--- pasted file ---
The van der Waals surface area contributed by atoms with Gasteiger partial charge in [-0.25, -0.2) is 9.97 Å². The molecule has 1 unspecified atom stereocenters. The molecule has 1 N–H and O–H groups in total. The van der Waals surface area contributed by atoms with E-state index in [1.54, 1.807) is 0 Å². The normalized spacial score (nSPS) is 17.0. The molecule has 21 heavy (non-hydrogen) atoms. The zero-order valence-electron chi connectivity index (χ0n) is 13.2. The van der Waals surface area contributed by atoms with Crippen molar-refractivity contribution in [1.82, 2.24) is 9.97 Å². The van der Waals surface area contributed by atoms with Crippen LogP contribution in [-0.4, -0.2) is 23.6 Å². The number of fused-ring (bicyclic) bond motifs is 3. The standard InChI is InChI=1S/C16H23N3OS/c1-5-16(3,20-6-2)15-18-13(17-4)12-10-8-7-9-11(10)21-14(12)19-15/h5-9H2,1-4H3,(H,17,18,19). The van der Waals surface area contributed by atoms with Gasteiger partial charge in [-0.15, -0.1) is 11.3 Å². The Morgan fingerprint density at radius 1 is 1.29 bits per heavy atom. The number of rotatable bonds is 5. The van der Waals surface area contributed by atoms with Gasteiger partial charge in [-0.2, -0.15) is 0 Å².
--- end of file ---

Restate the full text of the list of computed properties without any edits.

The van der Waals surface area contributed by atoms with Gasteiger partial charge in [-0.25, -0.2) is 9.97 Å². The molecule has 1 unspecified atom stereocenters. The molecule has 1 N–H and O–H groups in total. The van der Waals surface area contributed by atoms with E-state index in [1.54, 1.807) is 0 Å². The normalized spacial score (nSPS) is 17.0. The molecule has 21 heavy (non-hydrogen) atoms. The zero-order valence-electron chi connectivity index (χ0n) is 13.2. The van der Waals surface area contributed by atoms with Crippen molar-refractivity contribution in [1.82, 2.24) is 9.97 Å². The van der Waals surface area contributed by atoms with Crippen LogP contribution in [-0.4, -0.2) is 23.6 Å². The number of fused-ring (bicyclic) bond motifs is 3. The standard InChI is InChI=1S/C16H23N3OS/c1-5-16(3,20-6-2)15-18-13(17-4)12-10-8-7-9-11(10)21-14(12)19-15/h5-9H2,1-4H3,(H,17,18,19). The van der Waals surface area contributed by atoms with Gasteiger partial charge in [-0.15, -0.1) is 11.3 Å². The Morgan fingerprint density at radius 1 is 1.29 bits per heavy atom. The number of rotatable bonds is 5. The van der Waals surface area contributed by atoms with Gasteiger partial charge in [-0.2, -0.15) is 0 Å².